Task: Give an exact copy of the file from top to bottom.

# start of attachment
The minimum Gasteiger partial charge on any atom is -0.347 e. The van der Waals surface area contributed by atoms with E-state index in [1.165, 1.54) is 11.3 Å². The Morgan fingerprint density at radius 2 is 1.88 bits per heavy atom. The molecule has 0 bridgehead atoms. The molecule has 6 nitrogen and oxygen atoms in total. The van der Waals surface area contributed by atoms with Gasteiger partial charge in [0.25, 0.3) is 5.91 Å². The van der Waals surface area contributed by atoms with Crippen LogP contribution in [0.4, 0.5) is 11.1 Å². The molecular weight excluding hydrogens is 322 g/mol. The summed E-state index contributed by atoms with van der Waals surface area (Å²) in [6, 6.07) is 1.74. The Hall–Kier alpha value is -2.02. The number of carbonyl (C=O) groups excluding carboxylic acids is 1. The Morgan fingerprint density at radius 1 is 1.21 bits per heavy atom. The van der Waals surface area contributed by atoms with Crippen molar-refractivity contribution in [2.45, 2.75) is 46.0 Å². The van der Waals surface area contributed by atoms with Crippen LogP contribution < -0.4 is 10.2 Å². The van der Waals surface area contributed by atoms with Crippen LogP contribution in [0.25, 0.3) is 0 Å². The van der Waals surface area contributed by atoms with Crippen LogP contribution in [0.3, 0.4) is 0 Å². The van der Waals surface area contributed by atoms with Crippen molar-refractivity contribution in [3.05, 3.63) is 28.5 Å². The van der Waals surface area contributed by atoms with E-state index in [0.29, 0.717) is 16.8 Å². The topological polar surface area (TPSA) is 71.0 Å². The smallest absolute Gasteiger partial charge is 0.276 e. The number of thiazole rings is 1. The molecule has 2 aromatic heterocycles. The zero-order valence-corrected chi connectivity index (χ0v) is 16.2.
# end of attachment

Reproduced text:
The minimum Gasteiger partial charge on any atom is -0.347 e. The van der Waals surface area contributed by atoms with E-state index in [1.165, 1.54) is 11.3 Å². The Morgan fingerprint density at radius 2 is 1.88 bits per heavy atom. The molecule has 0 bridgehead atoms. The molecule has 6 nitrogen and oxygen atoms in total. The van der Waals surface area contributed by atoms with Gasteiger partial charge in [0.25, 0.3) is 5.91 Å². The van der Waals surface area contributed by atoms with Crippen LogP contribution in [0.4, 0.5) is 11.1 Å². The molecular weight excluding hydrogens is 322 g/mol. The summed E-state index contributed by atoms with van der Waals surface area (Å²) in [6, 6.07) is 1.74. The Hall–Kier alpha value is -2.02. The number of carbonyl (C=O) groups excluding carboxylic acids is 1. The Morgan fingerprint density at radius 1 is 1.21 bits per heavy atom. The van der Waals surface area contributed by atoms with Crippen molar-refractivity contribution in [2.45, 2.75) is 46.0 Å². The van der Waals surface area contributed by atoms with Crippen LogP contribution < -0.4 is 10.2 Å². The van der Waals surface area contributed by atoms with Crippen LogP contribution in [0.25, 0.3) is 0 Å². The van der Waals surface area contributed by atoms with Crippen LogP contribution in [0.3, 0.4) is 0 Å². The van der Waals surface area contributed by atoms with Crippen molar-refractivity contribution in [3.05, 3.63) is 28.5 Å². The van der Waals surface area contributed by atoms with E-state index in [0.29, 0.717) is 16.8 Å². The topological polar surface area (TPSA) is 71.0 Å². The smallest absolute Gasteiger partial charge is 0.276 e. The number of thiazole rings is 1. The molecule has 2 aromatic heterocycles. The zero-order valence-corrected chi connectivity index (χ0v) is 16.2.